Northeast B.C. lost another 2,200 jobs in May through the ongoing COVID-19 pandemic, spiking the regional unemployment rate nearly four percentage points to 11.1%
There were 34,300 people employed and 4,300 unemployed here last month, according to estimates released by Statistics Canada on June 5.
The region has lost 4,700 jobs since the pandemic and lockdown restrictions began in March, when 39,000 were employed. The region saw 2,500 job losses in April.
At this time last year, there were 37,700 employed and 3,400 unemployed, with unemployment reported at 8.3%.
Canada’s May unemployment rate was 13.7%, the highest recorded since comparable data became available in 1976, Statistics Canada said.
But the labour market began a rebound in May as some 290,000 workers of an estimated three million who lost their jobs due to the COVID-19 pandemic gained work.
“Employment in British Columbia increased by 43,000 in May and the unemployment rate rose 1.9 percentage points to 13.4%, as more people looked for work,” the agency said.
Almost all B.C. employment increases were in the services-producing sector (up 41,000), led by accommodation and food services (up 12,000), educational services (up 12,000), and wholesale and retail trade (up 12,000).
Employment was in agriculture was up by 2,100 jobs, manufacturing by 1,200, and up 400 jobs in forestry, fishing, mining, quarrying, oil, and gas. Employment was down 1,400 jobs in construction and by 7,200 in transport and warehousing.
The May labour force survey said travel restrictions, business closures and physical distancing measures were part of an intentional economy shutdown resulting “in an unprecedented shock to the Canadian labour market, including employment losses.”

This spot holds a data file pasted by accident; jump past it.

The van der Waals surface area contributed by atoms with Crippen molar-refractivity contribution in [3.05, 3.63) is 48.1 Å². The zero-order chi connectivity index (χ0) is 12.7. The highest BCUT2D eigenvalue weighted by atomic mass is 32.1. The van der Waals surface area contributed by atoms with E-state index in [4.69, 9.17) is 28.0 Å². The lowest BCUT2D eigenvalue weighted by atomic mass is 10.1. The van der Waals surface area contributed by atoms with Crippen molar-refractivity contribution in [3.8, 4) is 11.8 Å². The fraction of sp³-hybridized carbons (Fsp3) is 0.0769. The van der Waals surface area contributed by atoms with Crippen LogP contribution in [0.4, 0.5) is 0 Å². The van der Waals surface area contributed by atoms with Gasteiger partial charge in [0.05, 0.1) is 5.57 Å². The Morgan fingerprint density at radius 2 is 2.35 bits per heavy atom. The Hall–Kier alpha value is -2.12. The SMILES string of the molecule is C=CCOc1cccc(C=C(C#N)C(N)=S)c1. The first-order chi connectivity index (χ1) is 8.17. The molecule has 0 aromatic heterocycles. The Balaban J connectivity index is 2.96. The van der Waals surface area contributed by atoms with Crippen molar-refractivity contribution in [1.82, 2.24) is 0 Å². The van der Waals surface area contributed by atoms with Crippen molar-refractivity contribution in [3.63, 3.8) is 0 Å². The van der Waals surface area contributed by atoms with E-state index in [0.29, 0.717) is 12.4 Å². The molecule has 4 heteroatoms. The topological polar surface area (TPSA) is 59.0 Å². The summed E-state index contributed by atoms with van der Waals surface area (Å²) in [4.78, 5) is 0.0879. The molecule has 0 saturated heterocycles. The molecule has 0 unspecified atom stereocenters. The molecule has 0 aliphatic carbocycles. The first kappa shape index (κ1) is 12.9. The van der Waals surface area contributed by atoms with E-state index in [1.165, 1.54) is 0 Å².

The survey said unlike previous economic downturns, the impact of the COVID-19 economic shutdown was felt first in the services-producing sector and spread to goods-producing industries including construction and manufacturing by the last week of March. The April survey showed the spread into the goods-producing sector.
The survey, covering 40,000 households May 10 to 16, said restrictions have begun to ease in British Columbia, Saskatchewan, Manitoba, Quebec and the Atlantic provinces with the exception of Nova Scotia while shutdowns largely remained in Alberta, Ontario and Nova Scotia as of mid-May.
The survey found that, in May, employment rose 1.8%, while the number of people who worked less than half their usual hours dropped by 292,000 or 8.6%.
—with a report from Jeremy Hainsworth in Vancouver
Email Managing Editor Matt Preprost at email@example.com.
[Reader's Note: A previous version of this artlcle incorrectly reported there were 39,300 people employed in March. In fact there were 39,000, with job losses totalling 4,700 over April and May.]